Aim:Angiotensin II type 1 receptor blockers (ARB) retard the progression of hypertensive diabetic kidney disease. Clinical evidence suggests that the dose of ARB required to correct hypertension is suboptimal for renoprotection evaluated by proteinuria. No systematic, prospective study has yet evaluated separately the effect of increasing doses of ARB on blood pressure and proteinuria. Methods: Over a period of 8 weeks, the effect of seven constant doses of an ARB, valsartan (4-160 mg/kg per day), on blood pressure and proteinuria taken as a surrogate marker of nephropathy in a hypertensive, type 2 diabetic rat model, the spontaneously hypertensive/NIH-corpulent rat (SHR/NDmcr-cp), was assessed. In this spontaneously hypertensive rat strain, a genetic mutation in the leptin receptor gene is associated with hyperphagia leading to obesity with metabolic syndrome and eventually to nephropathy. Results: No additional blood pressure lowering was observed above 120 mg/kg per day of valsartan, suggesting that a dose of 80-120 mg/kg per day had a maximal effect. Nevertheless, higher doses of valsartan further reduced proteinuria in a dose-dependent fashion suggesting the absence of a maximal dose. Obesity, hyperglycaemia and hypercholesterolaemia were unaffected but hypertriglyceridaemia was partially corrected at various ARB doses. Conclusion: ARB improve renoprotection at doses above those required for a maximal effect on blood pressure. The mechanism of the renoprotection obtained at high doses of ARB is yet to be elucidated.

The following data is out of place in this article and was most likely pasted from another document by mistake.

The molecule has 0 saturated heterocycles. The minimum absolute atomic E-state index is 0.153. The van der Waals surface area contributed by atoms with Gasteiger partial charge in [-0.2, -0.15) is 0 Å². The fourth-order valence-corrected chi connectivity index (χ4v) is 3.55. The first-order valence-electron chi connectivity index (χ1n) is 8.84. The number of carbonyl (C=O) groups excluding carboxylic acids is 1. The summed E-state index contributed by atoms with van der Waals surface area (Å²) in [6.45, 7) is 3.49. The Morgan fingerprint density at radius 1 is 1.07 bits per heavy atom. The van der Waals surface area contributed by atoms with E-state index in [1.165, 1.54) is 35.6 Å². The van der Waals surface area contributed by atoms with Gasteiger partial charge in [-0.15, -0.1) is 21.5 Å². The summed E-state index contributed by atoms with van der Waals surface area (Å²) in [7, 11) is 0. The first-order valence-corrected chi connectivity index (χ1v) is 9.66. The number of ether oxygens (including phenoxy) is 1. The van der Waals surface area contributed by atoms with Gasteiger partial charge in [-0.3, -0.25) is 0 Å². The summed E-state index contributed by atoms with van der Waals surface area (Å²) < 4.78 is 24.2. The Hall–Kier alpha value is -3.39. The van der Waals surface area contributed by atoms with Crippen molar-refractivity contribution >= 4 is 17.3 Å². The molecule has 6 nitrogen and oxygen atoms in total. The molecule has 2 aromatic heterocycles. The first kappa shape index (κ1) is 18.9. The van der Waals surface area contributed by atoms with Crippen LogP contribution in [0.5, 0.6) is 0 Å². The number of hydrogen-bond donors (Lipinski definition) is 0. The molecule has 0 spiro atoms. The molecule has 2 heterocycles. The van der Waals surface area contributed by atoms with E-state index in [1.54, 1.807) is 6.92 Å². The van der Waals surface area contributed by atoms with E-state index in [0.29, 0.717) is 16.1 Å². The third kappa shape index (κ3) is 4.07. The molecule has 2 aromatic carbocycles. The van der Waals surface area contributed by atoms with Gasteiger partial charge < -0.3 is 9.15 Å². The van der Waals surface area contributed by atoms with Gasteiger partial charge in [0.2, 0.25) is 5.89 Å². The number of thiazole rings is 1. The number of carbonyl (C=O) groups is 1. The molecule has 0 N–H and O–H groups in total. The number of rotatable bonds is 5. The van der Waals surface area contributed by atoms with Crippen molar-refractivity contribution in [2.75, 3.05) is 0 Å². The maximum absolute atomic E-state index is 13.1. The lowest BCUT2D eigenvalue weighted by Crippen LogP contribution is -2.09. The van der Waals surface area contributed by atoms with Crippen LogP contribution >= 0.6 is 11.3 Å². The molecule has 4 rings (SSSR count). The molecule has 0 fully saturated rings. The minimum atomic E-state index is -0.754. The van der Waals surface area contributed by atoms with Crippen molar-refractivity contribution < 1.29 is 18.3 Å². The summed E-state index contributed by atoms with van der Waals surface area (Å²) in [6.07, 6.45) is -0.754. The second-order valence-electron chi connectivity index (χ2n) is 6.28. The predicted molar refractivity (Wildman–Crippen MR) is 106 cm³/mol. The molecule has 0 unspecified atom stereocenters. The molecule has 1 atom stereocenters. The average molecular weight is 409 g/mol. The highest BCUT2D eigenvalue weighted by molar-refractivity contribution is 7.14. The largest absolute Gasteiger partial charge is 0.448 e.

- Angiotensin II receptor type 1 blocker
- Blood pressure
- Optimal dose
ASJC Scopus subject areas